Two years hard labour in 1895 was a sentence designed to “break a man in body and spirit”.
The Governor of Reading Gaol told Robbie Ross that Oscar Wilde would be” dead within two years of his release”, on the grounds that those sentenced to this punishment, if not used to physical work, invariably died within that time.
In the event Oscar managed a few months longer…
In the final weeks of his term he was allowed more freedom. He struck up conversational relationships with the warders, many of whom were keen to pick his brain. One asked if he understood numbers. “No”, replied Oscar, “but I do know that two and two make five”. “Never”, replied the warder, “they add up to four”. “You see”, came the response, “I don’t even know that”.
Oscar died in November, 1900, aged 45, in L’Hotel d’Alsace in Paris, fifty yards south of the Seine. The hotel was and still is situated in Rue des Beaux Arts. The road is a series of tiny art galleries roughly the size of a front room. The manager, Dupoirier, allowed then then penniless (and still spendthrift) Oscar to rack up all manner of bills. Robbie, who was there with Reggie Turner to see him die , wrote later that he couldn’t speak more highly of the proprietor, who never mentioned the £190 owing (£21,000 in today's money) until several days after the death, and even then had to be asked.
L’Hotel d’Alsace did not exploit the fact that one of the great artists of the 19th century had lived and died there. Now, in its quiet way, things are different. L’Hotel, as it is now called, is a boutique five star with 16 rooms and a Michelin starred restaurant. There is a plaque of Oscar outside and small reminders elsewhere. On the whole the profile is low. Taxi drivers from the Gard du Nord tend not to know the hotel.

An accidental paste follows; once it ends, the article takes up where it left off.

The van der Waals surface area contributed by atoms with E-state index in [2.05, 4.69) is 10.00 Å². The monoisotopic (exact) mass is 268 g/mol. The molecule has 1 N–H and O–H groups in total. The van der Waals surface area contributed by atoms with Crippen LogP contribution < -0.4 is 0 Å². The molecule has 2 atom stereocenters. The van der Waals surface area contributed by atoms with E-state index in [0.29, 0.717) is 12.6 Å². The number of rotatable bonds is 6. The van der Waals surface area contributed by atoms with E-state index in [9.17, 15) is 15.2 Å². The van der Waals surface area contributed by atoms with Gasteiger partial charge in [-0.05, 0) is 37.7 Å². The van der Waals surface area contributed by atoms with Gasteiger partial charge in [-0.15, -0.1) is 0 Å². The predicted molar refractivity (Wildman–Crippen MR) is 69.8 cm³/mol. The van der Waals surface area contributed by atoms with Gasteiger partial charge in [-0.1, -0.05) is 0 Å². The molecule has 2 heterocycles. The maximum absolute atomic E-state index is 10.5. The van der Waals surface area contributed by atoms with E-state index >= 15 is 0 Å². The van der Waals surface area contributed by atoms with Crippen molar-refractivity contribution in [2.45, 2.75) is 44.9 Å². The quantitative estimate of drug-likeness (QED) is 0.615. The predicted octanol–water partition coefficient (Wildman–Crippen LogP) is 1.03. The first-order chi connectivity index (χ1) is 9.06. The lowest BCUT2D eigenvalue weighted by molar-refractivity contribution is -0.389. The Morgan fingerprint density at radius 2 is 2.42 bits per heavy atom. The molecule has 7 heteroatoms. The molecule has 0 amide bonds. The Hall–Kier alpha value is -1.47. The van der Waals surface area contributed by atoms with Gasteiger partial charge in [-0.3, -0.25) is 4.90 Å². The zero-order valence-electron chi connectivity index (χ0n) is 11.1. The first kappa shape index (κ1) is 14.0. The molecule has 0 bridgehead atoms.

I like to walk out of the lobby and stand for a moment. To the left is a school with wrought iron gates. It is precisely what Oscar would have seen on his way to one of his many cheap meals (“nothing is so fattening as a dinner at five francs”). It is only necessary to look up a single storey and, again, see precisely what Oscar would have seen nearly 120 years ago. He was nervous about leaving the hotel. English tourists he met invariably spat at him. Left and right takes you to the Seine within 90 seconds. Turn right at the river and you are at Notre Dame in five minutes.
Oscar’s grave is in Pere Lachaise, a huge cemetery with many distinguished guests, Oscar’s being the most visited. Now Epstein’s massive sculpture is protected by plastic screens. On my first visit the grave and the stone were covered with red-lipped kisses, phone numbers and dirty jokes. It’s a pity that the otherwise excellent Paris municipality didn’t realise that this would have been exactly what Oscar would have wanted. They didn’t need to clean it up.
It isn’t just people like Dupoirier, Ross and Turner who found themselves in love with this deeply imperfect man. Frank Harris, a card-carrying heterosexual, one of those few who stood by him after his imprisonment, wrote in his infamous but compelling biography: “When to the sessions of sad memory I summon up the spirits of those whom I have met in the world and loved, men famous and of unfulfilled renown, I miss no-one so much as I miss Oscar Wilde. I would rather spend an evening him than with Renan or Carlyle, or Verlaine or Dick Burton or Davidson. I would rather have him back now than anyone I have ever met”.
There is a tiny corner of Paris that is forever Oscar.